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ABOUT THIS PUBLICATION
As a result of these changes, the publication has been much delayed. I apologise for any inconvenience to users of these statistics. Future issues of this publication should be much more timely.
EFFECTS OF ROUNDING
All figures have been rounded, and discrepancies may occur between sums of the component items and totals, and between the percentages as presented and those that could be calculated from the rounded figures.
SUMMARY OF FINDINGS
The economic wellbeing of individuals is largely determined by their command over economic resources. People's income and reserves of wealth provide access to many of the goods and services consumed in daily life. This publication provides indicators of the distribution of after tax (disposable) household cash income, after adjusting for household size and composition.
The estimates of disposable income in this publication are derived from the gross cash income data collected in the Survey of Income and Housing Costs (SIHC), after deducting estimates of income tax liability and the Medicare levy. Gross cash income is defined as regular and recurring cash receipts from wages and salaries, profit/loss from own unincorporated business, investment income in the form of interest, rent and dividends, private transfers in the form of superannuation and child support, and cash transfers from government pensions and allowances. The restriction to cash incomes is one of practical measurement and is assessed to provide a reasonable, broad picture of the distribution of income as it changes over time. However, readers are advised that the relative mix of cash and non-cash incomes across subpopulations will be different, and can change over time.
While income is usually received by individuals, it is normally shared between partners in a couple relationship and with dependent children. To a lesser degree, there may be sharing with other members of the household. Even when there is no transfer of income between members of a household, nor provision of free or cheap accommodation, members are still likely to benefit from the economies of scale that arise from the sharing of dwellings. The income measures shown in this publication therefore relate to household income. However, larger households normally require a greater level of income to maintain the same material standard of living as smaller households, and the needs of adults are normally greater than the needs of children. The income estimates are therefore adjusted by equivalence factors to standardise the income estimates with respect to household size and composition while taking into account the economies of scale that arise from the sharing of dwellings. The equivalised disposable income estimate for any household in this publication is expressed as the amount of disposable cash income that a single person household would require to maintain the same standard of living as the household in question, regardless of the size or composition of the latter.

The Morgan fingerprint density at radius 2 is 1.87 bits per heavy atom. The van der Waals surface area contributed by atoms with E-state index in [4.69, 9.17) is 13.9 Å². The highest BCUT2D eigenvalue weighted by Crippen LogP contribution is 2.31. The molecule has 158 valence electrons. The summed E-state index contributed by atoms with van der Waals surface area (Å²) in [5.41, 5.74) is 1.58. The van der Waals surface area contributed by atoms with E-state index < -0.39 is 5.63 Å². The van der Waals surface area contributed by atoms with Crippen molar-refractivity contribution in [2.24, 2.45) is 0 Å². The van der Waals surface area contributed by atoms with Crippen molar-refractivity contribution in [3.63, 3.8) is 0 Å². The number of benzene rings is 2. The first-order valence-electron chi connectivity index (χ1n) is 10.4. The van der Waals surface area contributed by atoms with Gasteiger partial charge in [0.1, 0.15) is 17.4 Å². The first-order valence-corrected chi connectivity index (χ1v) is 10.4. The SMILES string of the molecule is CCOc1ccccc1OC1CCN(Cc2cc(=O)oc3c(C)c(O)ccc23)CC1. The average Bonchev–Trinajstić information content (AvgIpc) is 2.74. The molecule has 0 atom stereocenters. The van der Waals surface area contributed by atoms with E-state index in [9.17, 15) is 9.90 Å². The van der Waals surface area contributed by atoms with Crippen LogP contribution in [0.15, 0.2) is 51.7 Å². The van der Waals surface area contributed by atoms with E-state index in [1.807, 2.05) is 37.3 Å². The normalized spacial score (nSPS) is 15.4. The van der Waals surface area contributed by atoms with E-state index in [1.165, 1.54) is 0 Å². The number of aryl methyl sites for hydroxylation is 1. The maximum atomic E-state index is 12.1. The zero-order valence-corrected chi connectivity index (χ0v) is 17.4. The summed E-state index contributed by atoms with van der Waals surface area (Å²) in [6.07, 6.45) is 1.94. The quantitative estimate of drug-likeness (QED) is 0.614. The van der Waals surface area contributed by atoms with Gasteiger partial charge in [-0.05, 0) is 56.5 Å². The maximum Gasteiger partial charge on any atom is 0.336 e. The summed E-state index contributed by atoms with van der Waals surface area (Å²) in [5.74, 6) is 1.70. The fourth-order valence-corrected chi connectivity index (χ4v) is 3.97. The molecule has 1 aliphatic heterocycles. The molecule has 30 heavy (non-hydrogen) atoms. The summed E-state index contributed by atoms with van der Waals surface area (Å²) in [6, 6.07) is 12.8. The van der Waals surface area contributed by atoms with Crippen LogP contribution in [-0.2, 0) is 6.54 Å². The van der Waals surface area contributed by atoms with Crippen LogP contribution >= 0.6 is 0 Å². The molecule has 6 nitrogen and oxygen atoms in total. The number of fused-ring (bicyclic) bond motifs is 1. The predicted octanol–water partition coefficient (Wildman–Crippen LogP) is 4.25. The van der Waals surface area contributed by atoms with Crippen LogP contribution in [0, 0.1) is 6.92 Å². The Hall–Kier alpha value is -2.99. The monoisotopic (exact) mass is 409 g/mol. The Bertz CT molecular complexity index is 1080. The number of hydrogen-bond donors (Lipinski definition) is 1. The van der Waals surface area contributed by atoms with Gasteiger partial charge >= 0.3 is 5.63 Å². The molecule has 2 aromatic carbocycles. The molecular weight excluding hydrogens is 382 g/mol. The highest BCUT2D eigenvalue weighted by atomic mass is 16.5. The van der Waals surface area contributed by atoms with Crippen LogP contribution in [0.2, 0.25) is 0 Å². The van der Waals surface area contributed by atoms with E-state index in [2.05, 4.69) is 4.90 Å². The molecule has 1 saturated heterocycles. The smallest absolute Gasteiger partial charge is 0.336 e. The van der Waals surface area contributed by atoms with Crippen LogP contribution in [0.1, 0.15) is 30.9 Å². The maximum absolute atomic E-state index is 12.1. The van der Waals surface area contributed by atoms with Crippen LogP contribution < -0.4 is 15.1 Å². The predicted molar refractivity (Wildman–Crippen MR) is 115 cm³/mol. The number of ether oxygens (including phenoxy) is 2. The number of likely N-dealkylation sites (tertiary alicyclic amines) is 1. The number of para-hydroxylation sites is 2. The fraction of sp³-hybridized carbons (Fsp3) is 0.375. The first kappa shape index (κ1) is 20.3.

Appendix 2 provides a more detailed explanation of equivalised disposable income. It shows the differences in income measures when calculated from data at different stages in progression from gross household income, through disposable income, to person weighted equivalised disposable household income.
THE NEW TAX SYSTEM
The introduction of The New Tax System from 1 July 2000 impacted on the economic resources available to households in a number of ways, including:
The net impact of these three influences is likely to have differed between various groups in the population.
Changes made to transfer benefit rates and to income tax rates are both reflected in after tax measures of cash income, and therefore will be reflected in the comparisons between individual years in the time series presented in this publication. To the extent that the effects of the increase in benefit transfers and the reduction in income tax rates are not uniform across the population, income distribution indicators such as percentile ratios, income shares and the Gini coefficient will all reflect the impact of these changes.